For some time now, I see start-up founders fond of attracting investors more than customers. A couple of days back; I received an email from one of our clients, a start-up promoter asking this: “Is revenue an important factor for investors”? He did pull some article from the web as a defensive to his awkwardly odd question. I was puzzled. How on earth can a promoter ask such a question! But later I could observe that, like most new-age founders, he was just reciting the voice of the market.
In another incident, a lead prospect approached us for arranging VC money. Later, we discovered that it’s not going to work. We advised him to avail debt for the time being, and later explore a larger funding round with equity. “If I take debt, how do you guys think I’m gonna repay”. His reply made our hairs go against gravity! Do promoters these days have a notion that VC money is cheap? – we murmured. But for a sec think about this chap. He is a typical sample case for a start-up founder survey.
I read elsewhere that success for most founders these days is marked by their ability to raise money. The person who wrote that article wasn’t advocating this argument though. In fact, he was expressing the same concern that I’m trying to bring to light. This success, marked by the ability to raise money, comes with a score card. Score cards vary depending on the muscle and brand name of the investor. More marks for VC, less for angels. Founders believe that a better scorecard helps them attract more customers and hire the best talent.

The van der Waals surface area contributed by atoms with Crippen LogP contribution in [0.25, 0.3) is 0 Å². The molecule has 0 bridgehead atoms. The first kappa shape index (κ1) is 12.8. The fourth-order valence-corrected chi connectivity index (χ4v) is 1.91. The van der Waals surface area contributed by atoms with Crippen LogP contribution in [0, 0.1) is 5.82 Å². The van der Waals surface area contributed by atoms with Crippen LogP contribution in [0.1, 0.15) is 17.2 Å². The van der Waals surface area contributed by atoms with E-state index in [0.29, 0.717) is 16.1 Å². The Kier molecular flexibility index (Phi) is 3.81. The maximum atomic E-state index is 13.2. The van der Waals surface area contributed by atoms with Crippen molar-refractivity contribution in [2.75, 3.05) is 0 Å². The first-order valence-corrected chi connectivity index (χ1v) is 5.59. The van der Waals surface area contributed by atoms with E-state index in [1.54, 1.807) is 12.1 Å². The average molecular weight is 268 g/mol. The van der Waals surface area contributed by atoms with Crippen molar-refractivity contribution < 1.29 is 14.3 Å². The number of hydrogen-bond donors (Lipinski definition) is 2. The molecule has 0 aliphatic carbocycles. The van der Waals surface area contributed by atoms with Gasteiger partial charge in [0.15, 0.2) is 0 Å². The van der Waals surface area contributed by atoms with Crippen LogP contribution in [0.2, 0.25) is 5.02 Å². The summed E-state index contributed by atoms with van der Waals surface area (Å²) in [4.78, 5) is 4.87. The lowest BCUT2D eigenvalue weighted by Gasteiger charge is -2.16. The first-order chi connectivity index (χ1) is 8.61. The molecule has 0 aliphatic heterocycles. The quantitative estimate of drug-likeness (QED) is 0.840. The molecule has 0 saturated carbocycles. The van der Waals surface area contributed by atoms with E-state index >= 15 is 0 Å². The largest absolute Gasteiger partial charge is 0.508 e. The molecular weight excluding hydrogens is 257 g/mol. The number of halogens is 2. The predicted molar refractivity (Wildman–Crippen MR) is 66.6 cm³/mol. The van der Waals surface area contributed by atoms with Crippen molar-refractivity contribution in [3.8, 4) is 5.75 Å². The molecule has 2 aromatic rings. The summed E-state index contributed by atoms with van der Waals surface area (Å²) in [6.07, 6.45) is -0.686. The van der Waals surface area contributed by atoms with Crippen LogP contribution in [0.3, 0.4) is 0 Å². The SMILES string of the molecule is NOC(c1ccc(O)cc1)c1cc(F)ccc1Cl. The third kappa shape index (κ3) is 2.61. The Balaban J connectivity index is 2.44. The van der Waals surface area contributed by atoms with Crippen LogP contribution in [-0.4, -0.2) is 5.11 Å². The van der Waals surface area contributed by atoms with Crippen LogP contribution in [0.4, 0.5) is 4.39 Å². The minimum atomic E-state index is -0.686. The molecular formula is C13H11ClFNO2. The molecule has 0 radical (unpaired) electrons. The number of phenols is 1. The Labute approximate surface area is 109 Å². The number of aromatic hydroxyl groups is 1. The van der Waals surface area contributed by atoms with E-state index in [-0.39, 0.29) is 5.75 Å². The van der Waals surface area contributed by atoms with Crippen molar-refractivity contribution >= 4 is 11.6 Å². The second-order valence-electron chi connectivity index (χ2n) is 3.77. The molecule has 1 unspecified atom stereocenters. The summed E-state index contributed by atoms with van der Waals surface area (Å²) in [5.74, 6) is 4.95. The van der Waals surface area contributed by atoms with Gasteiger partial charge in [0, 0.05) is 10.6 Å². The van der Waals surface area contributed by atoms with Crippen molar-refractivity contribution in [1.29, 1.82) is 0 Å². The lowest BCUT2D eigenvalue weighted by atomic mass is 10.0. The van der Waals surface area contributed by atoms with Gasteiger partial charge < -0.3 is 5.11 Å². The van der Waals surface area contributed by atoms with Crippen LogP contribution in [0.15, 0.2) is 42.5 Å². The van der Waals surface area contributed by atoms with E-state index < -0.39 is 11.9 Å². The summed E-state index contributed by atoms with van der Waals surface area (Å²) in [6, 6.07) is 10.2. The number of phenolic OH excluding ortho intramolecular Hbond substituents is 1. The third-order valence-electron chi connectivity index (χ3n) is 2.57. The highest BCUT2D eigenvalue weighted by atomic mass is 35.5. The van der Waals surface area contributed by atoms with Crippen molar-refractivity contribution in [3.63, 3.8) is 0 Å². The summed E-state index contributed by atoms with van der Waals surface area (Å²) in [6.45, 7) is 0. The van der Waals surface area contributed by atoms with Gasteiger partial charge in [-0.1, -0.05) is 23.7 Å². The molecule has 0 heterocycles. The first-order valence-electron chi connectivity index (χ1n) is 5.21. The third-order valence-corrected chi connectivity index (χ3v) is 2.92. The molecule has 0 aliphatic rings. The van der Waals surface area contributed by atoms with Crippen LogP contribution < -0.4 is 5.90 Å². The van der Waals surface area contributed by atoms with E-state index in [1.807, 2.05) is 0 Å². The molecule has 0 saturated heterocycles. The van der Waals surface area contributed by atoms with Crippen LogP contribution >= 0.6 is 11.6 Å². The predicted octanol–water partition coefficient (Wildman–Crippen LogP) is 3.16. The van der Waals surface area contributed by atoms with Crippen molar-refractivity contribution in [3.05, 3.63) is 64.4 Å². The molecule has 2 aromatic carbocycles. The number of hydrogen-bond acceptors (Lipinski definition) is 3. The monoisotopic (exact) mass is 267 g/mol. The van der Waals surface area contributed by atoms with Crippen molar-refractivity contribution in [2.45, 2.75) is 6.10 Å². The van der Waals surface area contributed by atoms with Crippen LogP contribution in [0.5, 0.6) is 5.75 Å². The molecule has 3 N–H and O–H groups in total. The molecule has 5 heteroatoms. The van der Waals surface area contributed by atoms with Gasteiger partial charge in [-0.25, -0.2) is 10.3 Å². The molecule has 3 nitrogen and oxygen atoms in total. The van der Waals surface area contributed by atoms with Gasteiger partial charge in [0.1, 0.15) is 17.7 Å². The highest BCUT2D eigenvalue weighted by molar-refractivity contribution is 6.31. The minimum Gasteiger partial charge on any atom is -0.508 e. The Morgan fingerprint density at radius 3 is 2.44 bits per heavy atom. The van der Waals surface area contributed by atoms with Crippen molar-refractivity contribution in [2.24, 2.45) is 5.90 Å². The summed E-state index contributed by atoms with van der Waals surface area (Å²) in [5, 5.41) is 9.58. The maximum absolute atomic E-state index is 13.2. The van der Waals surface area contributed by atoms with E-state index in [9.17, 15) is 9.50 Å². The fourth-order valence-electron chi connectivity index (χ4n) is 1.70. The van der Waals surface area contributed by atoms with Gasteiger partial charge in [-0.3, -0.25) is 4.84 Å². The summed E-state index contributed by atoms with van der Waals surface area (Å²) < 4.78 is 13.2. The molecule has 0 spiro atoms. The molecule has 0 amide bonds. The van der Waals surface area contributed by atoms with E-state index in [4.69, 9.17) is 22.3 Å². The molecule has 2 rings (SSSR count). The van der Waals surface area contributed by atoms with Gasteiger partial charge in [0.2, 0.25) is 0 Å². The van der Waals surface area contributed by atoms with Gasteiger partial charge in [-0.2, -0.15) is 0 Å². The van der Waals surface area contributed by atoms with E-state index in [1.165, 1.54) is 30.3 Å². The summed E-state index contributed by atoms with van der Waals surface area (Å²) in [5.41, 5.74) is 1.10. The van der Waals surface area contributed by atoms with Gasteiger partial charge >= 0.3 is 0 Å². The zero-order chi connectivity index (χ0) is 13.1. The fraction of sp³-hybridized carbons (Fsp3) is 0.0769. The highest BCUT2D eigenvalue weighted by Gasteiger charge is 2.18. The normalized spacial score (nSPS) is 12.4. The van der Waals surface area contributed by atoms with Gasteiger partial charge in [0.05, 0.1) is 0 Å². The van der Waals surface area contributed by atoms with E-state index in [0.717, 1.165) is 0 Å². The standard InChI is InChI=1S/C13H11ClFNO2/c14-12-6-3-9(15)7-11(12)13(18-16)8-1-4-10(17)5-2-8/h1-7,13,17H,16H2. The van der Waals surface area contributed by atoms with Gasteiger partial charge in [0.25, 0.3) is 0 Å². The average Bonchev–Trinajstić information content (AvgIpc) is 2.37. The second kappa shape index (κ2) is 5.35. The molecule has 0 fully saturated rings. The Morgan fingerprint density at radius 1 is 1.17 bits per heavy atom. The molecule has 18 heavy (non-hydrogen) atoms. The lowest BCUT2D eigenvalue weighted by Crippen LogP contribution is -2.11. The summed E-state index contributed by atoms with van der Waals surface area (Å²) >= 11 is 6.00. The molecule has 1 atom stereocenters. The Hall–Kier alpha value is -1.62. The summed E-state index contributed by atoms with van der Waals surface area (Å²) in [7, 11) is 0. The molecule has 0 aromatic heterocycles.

I don’t know whether it would make sense for me to give some gyan to these guys. I am not a fan of Yoda: so “giving it a try”. J
I happened to sit over a session with someone retired from industry. We were having a casual chat; but our objectives were clear – How the heck do you make money? He gave his perspective about business: you buy cheap and sell high; collect early and pay late. No strategy gyan; no nonsense. He left the room. Even today, I wait to see him again ‘coz he did not explain the “how part” to these two perspectives.
I slept over that night with this thought. Is that so? – is that all about business? I was enveloped with doubt. What about customers? Who are they and why are they paying you? Isn’t that important?
After repeated rounds of cross examining, I came up with a three point rule book of priorities for start-up owners.
- Make a good product (or) package a great service
- Make it available at the right place at the right time
- Keep your customers and prospects informed on the above two points
The order of rules matter here; I presume a devout follower of me to go by the numbers.
If this sounds academic, I’d assume that you are just out of college. If you got hold of this, but are wondering on the “how part”, come over and sit with me for coffee – I haven’t figured it either.
This was not the reply I gave my client (case #1 cited above) though. BTW, our engagement with him is limited to what he was expecting out of us: raise money for his start-up. Hence I don’t intend to pull his leg. I quoted a recent twitter post (cited below) made by a leading VC Partner.
The caption to this tweet was even more interesting: “saw this on a start-up discussion room board”. If this hypothesis stands, so will my rule book.
Customers are your de-facto investors
An Article by,
Hari Kumar P
Associate – Transactions & Consulting
+91 98 8490 4686 | email@example.com